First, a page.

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Rutgers Banned Books Week Celebrates Freedom to Read

October 23, 2017
Printmaking student Alex Lobo poses with her contest-winning Banned Books Week t-shirt design.

Printmaking student Alex Lobo poses with her contest-winning Banned Books Week t-shirt design.

Banned Book Face

Paul Robeson Library's #BannedBookFaceFriday posts played on the popular #BookFaceFriday trend on social media.

Last month, Rutgers University Libraries joined the American Library Association and the worldwide community of libraries, publishers, and readers to celebrate Banned Books Week. Founded in 1982, Banned Books Week raises awareness about the harms of censorship and highlights the value of free and open access to information.

With the support of a grant from the Freedom to Read Foundation, art librarian Megan Lotts coordinated Banned Books Week events across Rutgers–New Brunswick. At Douglass Library, banned books were showcased in a display of posters modeled after missing person notices, each one featuring handwritten reflections on the works by members of the Rutgers community. At the Art Library, case displays presented an array of banned and challenged materials from Rutgers’ collections, with titles ranging from James Joyce’s Ulysses to Are You There God? It’s Me, Margaret by Judy Blume.

In collaboration with Barbara Madsen, associate professor in the Visual Arts Department at Mason Gross School of the Arts, Lotts also discussed censorship and intellectual freedom with printmaking students and invited them to explore these issues through original works of art. The images were then featured on buttons that were distributed throughout the Rutgers–New Brunswick community. One lucky student, Alexandra (Alex) Lobo, had her design printed on a limited edition t-shirt that was given to attendees of a Banned Books Week reception at the Art Library.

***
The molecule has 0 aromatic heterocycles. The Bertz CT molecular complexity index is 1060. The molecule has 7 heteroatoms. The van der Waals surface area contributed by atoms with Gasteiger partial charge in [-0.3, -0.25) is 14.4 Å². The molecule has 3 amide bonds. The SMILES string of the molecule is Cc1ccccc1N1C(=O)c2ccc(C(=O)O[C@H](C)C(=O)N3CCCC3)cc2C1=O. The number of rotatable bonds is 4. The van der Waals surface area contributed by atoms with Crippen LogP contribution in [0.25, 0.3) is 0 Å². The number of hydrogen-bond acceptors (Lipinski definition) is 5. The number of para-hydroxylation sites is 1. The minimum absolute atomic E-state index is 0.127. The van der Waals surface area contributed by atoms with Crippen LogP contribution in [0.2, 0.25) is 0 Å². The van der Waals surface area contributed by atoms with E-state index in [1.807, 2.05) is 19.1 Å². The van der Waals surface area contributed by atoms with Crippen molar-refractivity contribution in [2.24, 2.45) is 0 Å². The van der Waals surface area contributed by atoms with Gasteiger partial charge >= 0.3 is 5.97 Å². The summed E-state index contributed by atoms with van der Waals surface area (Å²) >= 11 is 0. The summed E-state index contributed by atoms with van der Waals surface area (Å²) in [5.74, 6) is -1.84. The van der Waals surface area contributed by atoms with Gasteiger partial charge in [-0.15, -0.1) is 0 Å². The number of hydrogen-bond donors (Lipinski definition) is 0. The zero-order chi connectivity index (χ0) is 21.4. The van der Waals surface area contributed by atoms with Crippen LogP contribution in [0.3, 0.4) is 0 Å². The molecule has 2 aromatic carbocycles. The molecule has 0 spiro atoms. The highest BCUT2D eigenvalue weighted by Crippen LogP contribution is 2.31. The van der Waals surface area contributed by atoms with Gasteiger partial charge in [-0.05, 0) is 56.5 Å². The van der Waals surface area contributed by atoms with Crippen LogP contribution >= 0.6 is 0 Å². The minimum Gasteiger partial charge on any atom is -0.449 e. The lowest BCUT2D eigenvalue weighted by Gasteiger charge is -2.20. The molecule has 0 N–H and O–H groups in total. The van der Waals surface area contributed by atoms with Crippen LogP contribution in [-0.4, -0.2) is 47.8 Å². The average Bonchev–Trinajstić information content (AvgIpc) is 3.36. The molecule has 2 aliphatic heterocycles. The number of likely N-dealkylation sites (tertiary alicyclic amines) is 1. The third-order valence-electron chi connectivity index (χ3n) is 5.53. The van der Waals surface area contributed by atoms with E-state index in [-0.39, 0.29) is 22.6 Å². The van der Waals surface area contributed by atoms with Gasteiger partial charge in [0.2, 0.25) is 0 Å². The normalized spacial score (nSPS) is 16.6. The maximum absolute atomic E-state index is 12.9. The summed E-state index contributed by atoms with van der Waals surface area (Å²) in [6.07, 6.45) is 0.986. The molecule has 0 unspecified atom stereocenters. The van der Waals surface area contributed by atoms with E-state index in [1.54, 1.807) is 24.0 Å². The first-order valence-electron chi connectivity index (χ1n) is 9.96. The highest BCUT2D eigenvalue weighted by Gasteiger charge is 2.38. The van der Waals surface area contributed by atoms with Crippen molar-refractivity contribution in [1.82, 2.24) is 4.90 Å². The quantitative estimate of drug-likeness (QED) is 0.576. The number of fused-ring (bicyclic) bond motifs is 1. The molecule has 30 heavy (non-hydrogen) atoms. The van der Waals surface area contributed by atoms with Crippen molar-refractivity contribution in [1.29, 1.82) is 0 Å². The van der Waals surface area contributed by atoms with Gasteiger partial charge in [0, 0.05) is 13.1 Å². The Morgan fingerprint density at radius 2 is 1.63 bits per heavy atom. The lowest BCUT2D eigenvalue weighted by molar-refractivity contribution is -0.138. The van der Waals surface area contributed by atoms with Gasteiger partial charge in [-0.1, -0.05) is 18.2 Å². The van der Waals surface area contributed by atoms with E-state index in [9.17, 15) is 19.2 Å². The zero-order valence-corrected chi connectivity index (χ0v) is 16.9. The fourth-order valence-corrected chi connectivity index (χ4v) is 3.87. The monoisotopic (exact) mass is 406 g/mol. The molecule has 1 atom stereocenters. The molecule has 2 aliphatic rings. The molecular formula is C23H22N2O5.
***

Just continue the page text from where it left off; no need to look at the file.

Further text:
Paul Robeson Library joined in on the activities at Rutgers–Camden by mounting a banned books “peep show” display and riffing on the #BookFaceFriday trend on social media with their own #BannedBookFaceFriday posts. Rutgers students and libraries alike took to social media to voice their support throughout the week with the hashtag #RutgersBannedBooksWeek.

And while Banned Books Week has now come and gone, Lotts warns that the dialogue it established—at Rutgers and elsewhere—must continue.

“It was a great opportunity to call special attention to censorship and intellectual freedom with our Banned Books Week events, but these are issues that we face year-round,” she said. “They are crucial to our everyday lives, and we must keep fighting for the right to express ourselves.”